• Connect youth to exceptional opportunities that open new pathways to success, I.e. our national
• College/University prep, resume assistance and employment readiness training for youth.
All professionals connected to this second phase of transformation (architects, engineers, electricians, plumbers and builders) will provide mentorship opportunities to community members. Community members will collaborate with professionals on designing, building and creating public art and design.
We will expand our capacity to offer volunteer opportunities to adults and youth. Through ten years of neighbourhood-based work, we have found that adults and youth we work with want to be involved in their local communities but they face barriers. MABELLEleaders offers opportunities for adults and youth to make important contributions to their neighbourhoods as volunteers. MABELLEarts tracks volunteer hours and offers honoraria so that low-income, newcomer adults and youth can reap the benefits of volunteering.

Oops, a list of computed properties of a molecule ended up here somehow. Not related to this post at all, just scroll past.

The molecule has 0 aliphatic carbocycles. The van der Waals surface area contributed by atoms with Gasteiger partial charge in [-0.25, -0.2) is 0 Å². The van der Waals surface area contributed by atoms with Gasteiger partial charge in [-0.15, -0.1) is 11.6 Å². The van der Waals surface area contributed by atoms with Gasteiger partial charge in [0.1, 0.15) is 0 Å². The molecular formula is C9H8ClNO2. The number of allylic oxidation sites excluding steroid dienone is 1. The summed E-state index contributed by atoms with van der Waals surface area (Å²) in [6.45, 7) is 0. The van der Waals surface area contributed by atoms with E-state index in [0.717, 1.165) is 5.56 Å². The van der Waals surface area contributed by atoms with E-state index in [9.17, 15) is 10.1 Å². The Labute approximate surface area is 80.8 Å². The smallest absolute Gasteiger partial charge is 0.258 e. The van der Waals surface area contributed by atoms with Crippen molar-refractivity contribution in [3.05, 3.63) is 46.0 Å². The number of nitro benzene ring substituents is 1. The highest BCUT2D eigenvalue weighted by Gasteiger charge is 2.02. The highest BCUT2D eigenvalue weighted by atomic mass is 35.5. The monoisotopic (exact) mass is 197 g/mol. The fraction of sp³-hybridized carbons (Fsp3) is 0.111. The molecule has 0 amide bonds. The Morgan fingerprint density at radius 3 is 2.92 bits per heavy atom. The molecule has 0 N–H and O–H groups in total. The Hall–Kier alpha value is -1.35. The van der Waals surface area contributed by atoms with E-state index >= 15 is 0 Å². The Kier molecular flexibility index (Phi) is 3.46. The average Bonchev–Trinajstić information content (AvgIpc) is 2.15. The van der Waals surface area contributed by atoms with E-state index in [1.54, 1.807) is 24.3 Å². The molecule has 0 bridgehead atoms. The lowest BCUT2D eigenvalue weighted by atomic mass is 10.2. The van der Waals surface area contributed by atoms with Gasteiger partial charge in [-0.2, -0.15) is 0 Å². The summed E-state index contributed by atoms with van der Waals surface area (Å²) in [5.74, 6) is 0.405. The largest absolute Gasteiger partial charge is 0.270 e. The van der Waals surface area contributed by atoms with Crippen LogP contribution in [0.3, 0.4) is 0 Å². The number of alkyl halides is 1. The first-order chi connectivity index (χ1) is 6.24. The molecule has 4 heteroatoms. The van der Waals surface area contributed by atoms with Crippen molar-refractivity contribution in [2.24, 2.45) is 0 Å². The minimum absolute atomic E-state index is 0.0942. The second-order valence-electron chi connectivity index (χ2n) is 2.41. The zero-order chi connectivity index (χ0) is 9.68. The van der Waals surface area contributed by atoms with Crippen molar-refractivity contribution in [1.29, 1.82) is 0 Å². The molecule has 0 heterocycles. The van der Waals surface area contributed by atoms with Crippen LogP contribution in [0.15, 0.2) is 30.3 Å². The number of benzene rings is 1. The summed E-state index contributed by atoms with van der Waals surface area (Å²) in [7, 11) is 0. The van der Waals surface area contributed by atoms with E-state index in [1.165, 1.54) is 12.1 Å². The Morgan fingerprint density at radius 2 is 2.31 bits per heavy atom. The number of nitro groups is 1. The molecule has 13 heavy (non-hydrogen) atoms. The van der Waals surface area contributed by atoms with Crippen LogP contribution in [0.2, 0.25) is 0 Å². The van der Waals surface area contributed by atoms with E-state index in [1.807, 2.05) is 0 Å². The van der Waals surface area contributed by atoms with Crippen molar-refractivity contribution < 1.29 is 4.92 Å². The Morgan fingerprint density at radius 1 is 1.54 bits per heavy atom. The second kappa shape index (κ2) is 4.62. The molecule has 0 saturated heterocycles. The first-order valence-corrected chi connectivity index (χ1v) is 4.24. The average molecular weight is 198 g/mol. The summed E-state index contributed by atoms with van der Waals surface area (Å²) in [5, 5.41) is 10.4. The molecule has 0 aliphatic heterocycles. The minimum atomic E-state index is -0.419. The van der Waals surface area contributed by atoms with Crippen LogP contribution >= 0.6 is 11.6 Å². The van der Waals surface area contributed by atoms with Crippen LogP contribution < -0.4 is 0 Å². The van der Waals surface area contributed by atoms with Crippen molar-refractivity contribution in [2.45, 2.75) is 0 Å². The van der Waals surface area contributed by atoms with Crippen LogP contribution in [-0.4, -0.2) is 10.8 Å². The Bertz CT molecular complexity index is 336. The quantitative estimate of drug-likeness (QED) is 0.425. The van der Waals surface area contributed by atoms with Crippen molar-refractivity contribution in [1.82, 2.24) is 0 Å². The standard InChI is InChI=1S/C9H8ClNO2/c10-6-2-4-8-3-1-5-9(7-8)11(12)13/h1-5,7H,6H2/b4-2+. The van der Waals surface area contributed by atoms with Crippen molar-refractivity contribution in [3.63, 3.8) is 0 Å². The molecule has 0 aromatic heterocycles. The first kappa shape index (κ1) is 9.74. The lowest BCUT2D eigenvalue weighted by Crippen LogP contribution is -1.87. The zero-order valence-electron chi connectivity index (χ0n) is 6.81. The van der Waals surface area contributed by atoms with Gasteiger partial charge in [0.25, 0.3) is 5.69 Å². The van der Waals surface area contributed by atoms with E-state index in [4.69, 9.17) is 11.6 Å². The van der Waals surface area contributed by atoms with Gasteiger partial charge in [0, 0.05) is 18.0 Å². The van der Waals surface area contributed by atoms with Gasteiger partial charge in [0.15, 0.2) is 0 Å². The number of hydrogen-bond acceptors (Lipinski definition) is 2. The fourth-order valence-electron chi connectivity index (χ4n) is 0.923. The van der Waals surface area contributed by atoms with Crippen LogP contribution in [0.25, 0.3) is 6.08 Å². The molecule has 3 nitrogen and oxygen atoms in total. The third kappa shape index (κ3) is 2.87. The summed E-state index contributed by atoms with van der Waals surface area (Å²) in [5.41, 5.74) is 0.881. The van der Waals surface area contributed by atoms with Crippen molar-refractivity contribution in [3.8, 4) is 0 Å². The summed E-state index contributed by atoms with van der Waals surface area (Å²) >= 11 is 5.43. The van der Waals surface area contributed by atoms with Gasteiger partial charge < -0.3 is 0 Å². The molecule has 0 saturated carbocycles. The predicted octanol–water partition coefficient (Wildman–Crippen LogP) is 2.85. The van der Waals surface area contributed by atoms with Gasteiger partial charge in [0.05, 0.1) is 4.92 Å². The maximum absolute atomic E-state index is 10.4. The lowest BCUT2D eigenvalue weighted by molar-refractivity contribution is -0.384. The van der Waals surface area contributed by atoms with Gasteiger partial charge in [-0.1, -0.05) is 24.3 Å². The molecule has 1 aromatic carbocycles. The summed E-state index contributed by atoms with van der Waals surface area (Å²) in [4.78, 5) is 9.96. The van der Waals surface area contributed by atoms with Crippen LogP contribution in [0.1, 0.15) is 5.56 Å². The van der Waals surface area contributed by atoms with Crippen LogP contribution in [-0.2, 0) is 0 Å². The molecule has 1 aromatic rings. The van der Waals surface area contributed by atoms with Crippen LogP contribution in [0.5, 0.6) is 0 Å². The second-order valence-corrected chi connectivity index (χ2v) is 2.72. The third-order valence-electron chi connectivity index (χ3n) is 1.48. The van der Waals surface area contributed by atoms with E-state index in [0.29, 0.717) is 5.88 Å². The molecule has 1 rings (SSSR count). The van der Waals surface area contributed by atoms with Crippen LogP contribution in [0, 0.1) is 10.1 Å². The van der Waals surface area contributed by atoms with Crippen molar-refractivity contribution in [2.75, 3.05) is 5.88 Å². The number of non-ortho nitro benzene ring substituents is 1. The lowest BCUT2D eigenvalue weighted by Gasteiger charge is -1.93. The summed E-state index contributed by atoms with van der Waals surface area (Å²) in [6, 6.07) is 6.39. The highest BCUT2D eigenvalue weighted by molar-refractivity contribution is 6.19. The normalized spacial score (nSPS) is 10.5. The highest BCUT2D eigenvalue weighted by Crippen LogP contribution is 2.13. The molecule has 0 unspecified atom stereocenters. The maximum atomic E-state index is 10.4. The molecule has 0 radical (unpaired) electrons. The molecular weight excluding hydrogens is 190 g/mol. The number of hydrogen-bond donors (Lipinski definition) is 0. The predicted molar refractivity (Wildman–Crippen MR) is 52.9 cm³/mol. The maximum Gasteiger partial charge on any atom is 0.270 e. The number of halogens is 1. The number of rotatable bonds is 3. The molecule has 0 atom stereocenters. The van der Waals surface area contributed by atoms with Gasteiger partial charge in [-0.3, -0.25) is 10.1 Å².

Employment opportunities for community members will include:
• Park maintenance positions
• Workshop assistants (in 2017 we hired 5 newcomer youth in full time summer positions, this year we hope to double the program).
• Increasing honoraria to emerging leaders. Providing honoraria has helped us to remove barriers low-income and newcomer adults and youth face which often prevent them making contributions to their local communities.
• Newcomer artists: increased opportunities to facilitate workshops and participate in large-scale productions and events.
In years two and three:
We’ll identify opportunities for micro-business development, including park coffee carts, catering collectives, flea markets and other potential strategies yet to be identified.
We'll offer community leaders new opportunities to share their skills and lived-experience with hundreds of refugees and asylum-seekers in Toronto West and across the GTA.